A state of chaos reigned: universities and school were shut down, widespread purges of “rightist elements” forced many former Communist officials into rural re-education camps, children were urged to denounce their parents and teachers, and students formed into Red Guard brigades, which dictated barbarous policies to provincial governments. Mao’s belief in an organized “Strong Socialist State” was clearly headed into anarchy. Yet, Mao’s strong sense of Chinese ideals of order, filial piety, and harmony were still in place. He quickly restored order, relying on the military. The Cultural Revolution, like the Great Leap Forward, had tried to replace filial piety for parents with reverence for the Communist Party as embodied in Mao. During The Cultural Revolution, Mao’s personality cult had grown into a God-father figure reinforcing traditional Chinese obligation of filial piety: the same as the Emperors By 1969 order was somewhat restored.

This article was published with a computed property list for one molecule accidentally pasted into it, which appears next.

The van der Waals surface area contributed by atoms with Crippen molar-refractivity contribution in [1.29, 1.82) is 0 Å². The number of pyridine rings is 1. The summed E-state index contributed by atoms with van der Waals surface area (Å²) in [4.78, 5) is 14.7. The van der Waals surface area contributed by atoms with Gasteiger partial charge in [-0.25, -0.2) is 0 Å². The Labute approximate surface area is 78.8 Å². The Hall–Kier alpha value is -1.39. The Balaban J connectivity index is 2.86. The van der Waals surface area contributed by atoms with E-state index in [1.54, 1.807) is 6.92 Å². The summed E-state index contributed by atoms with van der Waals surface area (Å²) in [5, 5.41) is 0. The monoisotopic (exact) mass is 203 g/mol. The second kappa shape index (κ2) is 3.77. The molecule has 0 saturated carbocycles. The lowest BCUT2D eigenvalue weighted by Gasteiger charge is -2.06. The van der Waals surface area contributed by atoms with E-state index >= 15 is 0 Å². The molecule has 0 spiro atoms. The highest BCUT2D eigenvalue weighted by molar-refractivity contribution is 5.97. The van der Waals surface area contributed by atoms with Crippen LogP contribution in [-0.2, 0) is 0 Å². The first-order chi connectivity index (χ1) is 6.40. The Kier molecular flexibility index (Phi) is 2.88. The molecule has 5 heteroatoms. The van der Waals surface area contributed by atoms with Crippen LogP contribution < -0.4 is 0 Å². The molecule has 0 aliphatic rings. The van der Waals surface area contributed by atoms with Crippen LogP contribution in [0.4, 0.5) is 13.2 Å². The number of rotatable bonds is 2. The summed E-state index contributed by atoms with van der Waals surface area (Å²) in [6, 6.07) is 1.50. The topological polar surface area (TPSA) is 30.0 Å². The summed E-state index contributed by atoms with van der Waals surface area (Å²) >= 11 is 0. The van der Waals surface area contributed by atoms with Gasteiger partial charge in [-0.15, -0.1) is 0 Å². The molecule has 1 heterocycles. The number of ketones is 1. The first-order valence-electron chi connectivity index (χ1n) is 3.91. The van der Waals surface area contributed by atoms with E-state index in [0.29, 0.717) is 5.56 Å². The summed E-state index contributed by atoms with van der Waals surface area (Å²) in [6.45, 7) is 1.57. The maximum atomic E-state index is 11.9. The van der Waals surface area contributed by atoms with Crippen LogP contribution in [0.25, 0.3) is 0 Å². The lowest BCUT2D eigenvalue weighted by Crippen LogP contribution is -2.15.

During the next six years, Mao’s health gradually deteriorated and he ceded most of his power to his wife and the Gang of Four, a group consisting of Mao’s wife and three others. They ruled China while Mao grew more incapacitated. But even in the waning years of his life, Mao continued to write and espouse his belief in On September 9th 1976, the man who had fathered the People’s Republic of China died. Thousands of people poured into Beijing to pay their respects to the “helmsman of modern China.” Mao, the young boy who had discovered a glorious nation in Chinese history books; filled with wise and mighty emperors, had combined Chinese traditional values with revolutionary Marxism to restore China to its glory. The man and the nation he conceived were anchored in Chinese tradition.